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LFlab last won the day on June 14

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    Rosmalen, NL

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  1. That neck looks great, amazed that you get those Rampa nuts in that straight, I am always fighting with those. Nice work on the plug for the mistake also, a good match.
  2. An older thread, but a lovely restoration, also handplane afficionado myself, albeit of the blue ones (Record/Woden). With respect to waterstones vs. diamondplates, the latter definitely are not as hard wearing as people say they are. I have done a few restorations where I needed to do a lot of work on the plane iron, and that wore out the extra coarse diamondplate quite quickly. First one only lasted half a year or so. For maintenance of your own planes it is probably fine, and it is somewhat less of a faff and less messy than waterstones, so I continue to use them. But for coarse work, your preserve waterstones and diamondplates, and just stick coarse sandpaper to something flat.
  3. Salamandra, a shortscale bass, modeled after a St.Vincent signature guitar. See build thread here: Build thread 30" scale, basswood body, uses a shortscale neck with paddle headstock from Amazon. Built in the shed, this time, I milled the body from rough lumber. That saves a lot of money, so I'll do that again. The pickups are Artec mudbuckers, coupled to a discrete preamp (no IC's/ Opamps) of my own design, it uses a buffer per pickup, and a summing amp on the end. 18v , so two 9v batteries. Fire salamander on the headstock the Amazon neck seems pretty good, they have this exact one also as a baritone neck (just has a different nut), recommended if anyone is looking for a simple baritone build.
  4. I work at a maintenance department, and we have that rubber with teardrop anti slip pattern, that could have worked also had some time today, so I buttoned her up. tested the preamp this week, and that was working well, it also helps to tame the mud Pickup position is also key for that, neck pickup is in P position, bridge is slightly further forward than on a J. Need to have the knobs printed again, because the silver chrome paint remains sticky, even after a week and a half of drying.
  5. Yes, my wife also complimented my knob (not nearly often enough though) And, thanks! Like I said, the STL's are on Thingiverse so you can have them printed (or print them yourself). Would go for resin 3d prints, for shits and giggles I opened them in Cura to slice them for an FDM 3d print, but the preview promised something very horrible.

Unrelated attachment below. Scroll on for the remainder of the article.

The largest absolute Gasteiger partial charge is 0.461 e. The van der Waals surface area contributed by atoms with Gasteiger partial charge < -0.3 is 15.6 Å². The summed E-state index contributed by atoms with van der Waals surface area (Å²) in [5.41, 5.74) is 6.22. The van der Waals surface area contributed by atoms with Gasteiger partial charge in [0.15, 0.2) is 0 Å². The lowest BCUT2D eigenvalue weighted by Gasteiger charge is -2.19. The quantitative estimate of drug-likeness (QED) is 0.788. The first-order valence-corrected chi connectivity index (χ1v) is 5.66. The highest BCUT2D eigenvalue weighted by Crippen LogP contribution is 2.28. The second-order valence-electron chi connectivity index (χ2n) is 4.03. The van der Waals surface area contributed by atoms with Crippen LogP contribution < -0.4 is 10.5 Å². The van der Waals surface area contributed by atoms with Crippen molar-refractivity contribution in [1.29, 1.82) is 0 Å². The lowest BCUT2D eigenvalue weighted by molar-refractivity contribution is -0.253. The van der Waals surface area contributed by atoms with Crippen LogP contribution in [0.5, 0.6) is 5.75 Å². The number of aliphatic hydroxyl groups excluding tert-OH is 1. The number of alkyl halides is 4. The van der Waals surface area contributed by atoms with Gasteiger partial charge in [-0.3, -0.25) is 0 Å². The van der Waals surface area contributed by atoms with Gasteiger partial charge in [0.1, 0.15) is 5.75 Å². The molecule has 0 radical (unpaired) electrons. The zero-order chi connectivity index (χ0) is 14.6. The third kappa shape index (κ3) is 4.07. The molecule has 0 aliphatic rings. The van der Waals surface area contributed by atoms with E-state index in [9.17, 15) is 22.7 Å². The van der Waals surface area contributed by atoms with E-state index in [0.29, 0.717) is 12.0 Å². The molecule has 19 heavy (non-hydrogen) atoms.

6. Your "Test it on scrap first" approach is commendable! Takes a bit more effort, but you do prevent major f-ups on something you've spent a lot of time (and potentially, money) on already.
  7. Looks great! Like yourself not sold on the Warwick headstock, and also, I think it is preferable to have the tuning machines not parallel but have them taper so the run from tuning machine to nu is straight. At least, that's how I designed in my parametric model, Especially that middle string on a 3+2 headstock is often at a severe angle. Wouldn't mess with a compound scarf joint, just make it straight and solve it in the volute, as long as your glue joint is neat, the extra line is not too noticeable (and you could always put veneer on the back of the headstock)
  8. Posted two versions of the knobs (without the "V" en "T" on top) on thingiverse: https://www.thingiverse.com/thing:6658889
  9. The summing amp needs a bit of work, so I think I'll order a revised board after the holidays. I have done a home etched board for this 15 years or so ago, and I seemed to recall it was working properly, but that is not the case. And after simulation it turned out that it did indeed need a resistor on the collector of Q1 to ground. So I did a bit of creative 3d SMD soldering (photo to follow) and now it does indeed work. This a 5.6k resistor mounted on it's end, and then a smd transistor precariously fitted on top. who says you can't prototype with smd Summing_amp_PCB.pdf Summing_amp_SCH.pdf
  10. So, the FET input (schematic from Nuts&Volts article by Ray Marston "FET principles & circuits" https://www.nutsvolts.com/magazine/contributor/ray_marston) works, it does need selection of the FET, because of the variability between FETs of the same type, so I now have one channel which overloads quicker than the other, need to replace that FET. Basspre_PCB.pdf Basspre_SCH.pdf
  11. A bit more routing, wet sanding, another coat of yellow, two coats of clear, and that's it. Finishing definitely is something I am learning. Assembled, and did a few iterations for the shape of the pickguard, finished one variant (mounting holes still to do)
  12. That's not needed. If you want, just the post the plans here when they are ready. Just interested.
  13. Very cool project! Inspiration to learn how to play: https://youtu.be/zVyEPAMpwDc?si=uCBTNaK5W3sCFqvm
  14. I have done a few other preamps but I couldn't get my design for a dual lowpass filter to work, so I bought one from Underhill. It is a pretty clever modular design, and that gave me an idea for my own preamp. So these are the first modules, a discrete buffer (jfet input) and a discrete summing amp (actually the circuit of a Moog 907 fixed filter bank module). so these are two buffers for a two pickup instrument, and a summer. There are some through hole components, but most is SMD on the underside of the boards.
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